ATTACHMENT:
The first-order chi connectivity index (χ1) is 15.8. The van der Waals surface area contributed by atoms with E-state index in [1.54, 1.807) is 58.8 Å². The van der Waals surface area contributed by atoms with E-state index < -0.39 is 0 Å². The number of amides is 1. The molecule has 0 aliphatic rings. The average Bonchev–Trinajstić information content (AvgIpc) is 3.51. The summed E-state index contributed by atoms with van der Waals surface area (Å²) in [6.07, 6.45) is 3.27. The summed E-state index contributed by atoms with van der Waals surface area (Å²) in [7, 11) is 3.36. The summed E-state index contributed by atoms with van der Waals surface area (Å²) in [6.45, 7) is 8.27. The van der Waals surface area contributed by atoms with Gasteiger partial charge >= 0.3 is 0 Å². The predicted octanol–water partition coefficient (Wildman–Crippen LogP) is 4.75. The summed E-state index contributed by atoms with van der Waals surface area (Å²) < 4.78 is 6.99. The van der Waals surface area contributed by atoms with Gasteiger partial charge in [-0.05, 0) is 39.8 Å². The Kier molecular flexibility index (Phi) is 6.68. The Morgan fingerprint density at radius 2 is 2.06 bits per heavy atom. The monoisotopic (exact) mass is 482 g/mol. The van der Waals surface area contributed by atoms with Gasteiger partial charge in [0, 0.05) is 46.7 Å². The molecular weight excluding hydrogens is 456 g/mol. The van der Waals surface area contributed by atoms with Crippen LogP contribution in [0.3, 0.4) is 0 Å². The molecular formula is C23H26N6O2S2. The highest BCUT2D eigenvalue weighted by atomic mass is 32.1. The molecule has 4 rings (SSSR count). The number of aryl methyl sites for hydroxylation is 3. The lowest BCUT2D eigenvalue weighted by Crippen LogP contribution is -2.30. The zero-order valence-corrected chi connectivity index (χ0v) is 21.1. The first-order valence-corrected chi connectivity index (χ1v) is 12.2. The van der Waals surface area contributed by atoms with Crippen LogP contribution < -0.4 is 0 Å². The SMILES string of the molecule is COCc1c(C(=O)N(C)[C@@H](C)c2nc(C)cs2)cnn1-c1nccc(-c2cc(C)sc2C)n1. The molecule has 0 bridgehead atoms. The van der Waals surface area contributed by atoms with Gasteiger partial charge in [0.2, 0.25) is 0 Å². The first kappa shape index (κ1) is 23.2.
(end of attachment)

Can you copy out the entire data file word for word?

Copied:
The first-order chi connectivity index (χ1) is 15.8. The van der Waals surface area contributed by atoms with E-state index in [1.54, 1.807) is 58.8 Å². The van der Waals surface area contributed by atoms with E-state index < -0.39 is 0 Å². The number of amides is 1. The molecule has 0 aliphatic rings. The average Bonchev–Trinajstić information content (AvgIpc) is 3.51. The summed E-state index contributed by atoms with van der Waals surface area (Å²) in [6.07, 6.45) is 3.27. The summed E-state index contributed by atoms with van der Waals surface area (Å²) in [7, 11) is 3.36. The summed E-state index contributed by atoms with van der Waals surface area (Å²) in [6.45, 7) is 8.27. The van der Waals surface area contributed by atoms with Gasteiger partial charge >= 0.3 is 0 Å². The predicted octanol–water partition coefficient (Wildman–Crippen LogP) is 4.75. The summed E-state index contributed by atoms with van der Waals surface area (Å²) < 4.78 is 6.99. The van der Waals surface area contributed by atoms with Gasteiger partial charge in [-0.05, 0) is 39.8 Å². The Kier molecular flexibility index (Phi) is 6.68. The Morgan fingerprint density at radius 2 is 2.06 bits per heavy atom. The monoisotopic (exact) mass is 482 g/mol. The van der Waals surface area contributed by atoms with Gasteiger partial charge in [0, 0.05) is 46.7 Å². The molecular weight excluding hydrogens is 456 g/mol. The van der Waals surface area contributed by atoms with Crippen LogP contribution in [0.3, 0.4) is 0 Å². The molecular formula is C23H26N6O2S2. The highest BCUT2D eigenvalue weighted by atomic mass is 32.1. The molecule has 4 rings (SSSR count). The number of aryl methyl sites for hydroxylation is 3. The lowest BCUT2D eigenvalue weighted by Crippen LogP contribution is -2.30. The zero-order valence-corrected chi connectivity index (χ0v) is 21.1. The first-order valence-corrected chi connectivity index (χ1v) is 12.2. The van der Waals surface area contributed by atoms with Crippen LogP contribution < -0.4 is 0 Å². The SMILES string of the molecule is COCc1c(C(=O)N(C)[C@@H](C)c2nc(C)cs2)cnn1-c1nccc(-c2cc(C)sc2C)n1. The molecule has 0 bridgehead atoms. The van der Waals surface area contributed by atoms with Gasteiger partial charge in [0.2, 0.25) is 0 Å². The first kappa shape index (κ1) is 23.2.